Mobilizing the first rib is a key part in the success of scalene work. The scalene attachments can place the first rib in awkwardly fixated, elevated and/or rotated position.7 Take care of the rib if you want your scalene work to have lasting results. Don't let rib mobilization scare you, this is not a chiropractic adjustment, simply steady pressure. With your client supine, palpate the posterior aspect of the first rib in front of the upper trap with your thumb. It should feel like a flat surface; however, if rotated it will feel more like a sharp edge. Simply apply a steady downward pressure (in the direction of the client's heel) once you feel the surrounding tissue soften, have the client flex their shoulder, while you continue to pin the rib down. Additionally, flexing the clients head to the contra-lateral side while pinning the rib should also prove to be effective. Patience will prevail and remember to set your treatment pace at slow and then go slower.

Any client that breathes will benefit from scalene work. These entrappers are associated with a wide range of upper extremity issues ranging from carpal tunnel syndrome to tennis elbow. This article is hardly exhaustive in it's treatment suggestions, but will hopefully serve as a good starting point.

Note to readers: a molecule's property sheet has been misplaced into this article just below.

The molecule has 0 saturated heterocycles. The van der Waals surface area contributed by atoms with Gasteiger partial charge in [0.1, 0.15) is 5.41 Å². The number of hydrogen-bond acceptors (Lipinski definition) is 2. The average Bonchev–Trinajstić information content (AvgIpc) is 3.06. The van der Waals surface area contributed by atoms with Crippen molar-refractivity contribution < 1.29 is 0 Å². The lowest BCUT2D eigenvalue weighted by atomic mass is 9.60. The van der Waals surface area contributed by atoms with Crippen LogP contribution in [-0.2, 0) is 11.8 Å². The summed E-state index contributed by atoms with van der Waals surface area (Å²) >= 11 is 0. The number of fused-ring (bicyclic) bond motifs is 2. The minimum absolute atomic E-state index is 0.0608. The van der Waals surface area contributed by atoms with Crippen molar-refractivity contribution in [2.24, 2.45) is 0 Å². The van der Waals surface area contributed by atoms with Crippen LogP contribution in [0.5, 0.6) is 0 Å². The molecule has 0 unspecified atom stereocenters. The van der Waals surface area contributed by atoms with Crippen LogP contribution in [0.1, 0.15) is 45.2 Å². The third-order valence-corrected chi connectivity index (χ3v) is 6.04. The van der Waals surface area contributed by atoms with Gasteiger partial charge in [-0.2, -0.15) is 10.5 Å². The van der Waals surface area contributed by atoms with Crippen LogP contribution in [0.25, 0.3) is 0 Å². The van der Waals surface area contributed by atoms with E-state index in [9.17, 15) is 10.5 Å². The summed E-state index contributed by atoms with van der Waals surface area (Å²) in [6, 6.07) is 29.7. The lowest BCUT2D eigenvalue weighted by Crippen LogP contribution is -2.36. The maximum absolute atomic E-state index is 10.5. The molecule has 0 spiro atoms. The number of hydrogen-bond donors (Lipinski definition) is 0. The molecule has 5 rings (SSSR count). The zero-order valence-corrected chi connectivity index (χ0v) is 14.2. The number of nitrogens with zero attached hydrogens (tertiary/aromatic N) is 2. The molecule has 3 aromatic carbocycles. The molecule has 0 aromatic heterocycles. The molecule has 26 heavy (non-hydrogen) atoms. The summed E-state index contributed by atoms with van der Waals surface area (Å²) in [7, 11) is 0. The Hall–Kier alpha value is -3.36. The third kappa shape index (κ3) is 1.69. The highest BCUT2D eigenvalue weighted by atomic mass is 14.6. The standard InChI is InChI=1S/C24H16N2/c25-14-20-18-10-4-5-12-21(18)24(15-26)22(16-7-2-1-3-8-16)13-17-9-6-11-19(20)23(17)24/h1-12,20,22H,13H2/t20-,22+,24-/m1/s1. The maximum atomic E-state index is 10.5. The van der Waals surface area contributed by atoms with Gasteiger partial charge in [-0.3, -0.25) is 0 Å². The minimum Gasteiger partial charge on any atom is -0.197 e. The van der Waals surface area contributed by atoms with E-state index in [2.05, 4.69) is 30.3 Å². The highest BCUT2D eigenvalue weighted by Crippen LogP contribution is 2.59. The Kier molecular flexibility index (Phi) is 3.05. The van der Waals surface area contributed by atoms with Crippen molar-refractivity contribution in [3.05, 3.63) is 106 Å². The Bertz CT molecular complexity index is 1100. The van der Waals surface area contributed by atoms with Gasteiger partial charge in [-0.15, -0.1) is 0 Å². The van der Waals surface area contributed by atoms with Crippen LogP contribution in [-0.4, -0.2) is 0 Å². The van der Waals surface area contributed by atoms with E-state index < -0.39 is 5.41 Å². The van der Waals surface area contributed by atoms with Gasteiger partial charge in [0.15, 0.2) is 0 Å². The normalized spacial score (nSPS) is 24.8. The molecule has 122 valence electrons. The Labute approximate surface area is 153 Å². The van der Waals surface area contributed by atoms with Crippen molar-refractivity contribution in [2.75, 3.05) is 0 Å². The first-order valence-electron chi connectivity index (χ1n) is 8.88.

1. Simons, David G., Janet G. Travell, and Lois L. Limons. Myofascial Pain and Dysfunction: The Trigger Point Manual, Volume I. Second Edition: Upper Half of Body. 1999 (p504-508)
  2. Simons DG. Undiagnosed pain complaints: trigger points? Clin. J Pain. 1997; 13:82-83
  3. Cambell, EJ. Accessory Muscles. In: The Respiratory Muscles: Mechanics and Neural Control. Ed 2 Edited by Capmbell EJ, Agostoni E, Davis JN. W.B. Saunders, Piladelphia, PA 1970 (p181-183)
  4. Basmajian JV, DeLuca CJ: Muscles Alive. ED. 5 Williams & Wilkins, Baltimore, 1985 (p409, 412, 426)
  5. Mackinnon SE, Patterson GA, Novak CB: Thoracic Outlet Syndrome: a current overview. Semin Thorac Cardiovasular Surger 8(2): 176-182. 1996
  6. Frankel SA, Hirata I Jr.: The Scalenus anticus syndrome and competitive swimming. JAMA 215: 1796-1798.
  7. Murphy, Donald R., DC, Scalene Trigger Points: The Great Imitators, Dynamic Chiropractic, November 1991.

Nicole Nelson a licensed massage therapist in Jacksonville, Fla. She has a masters degree in Health Science from the University of North Florida and is a certified Advanced Health and Fitness Specialist through ACE.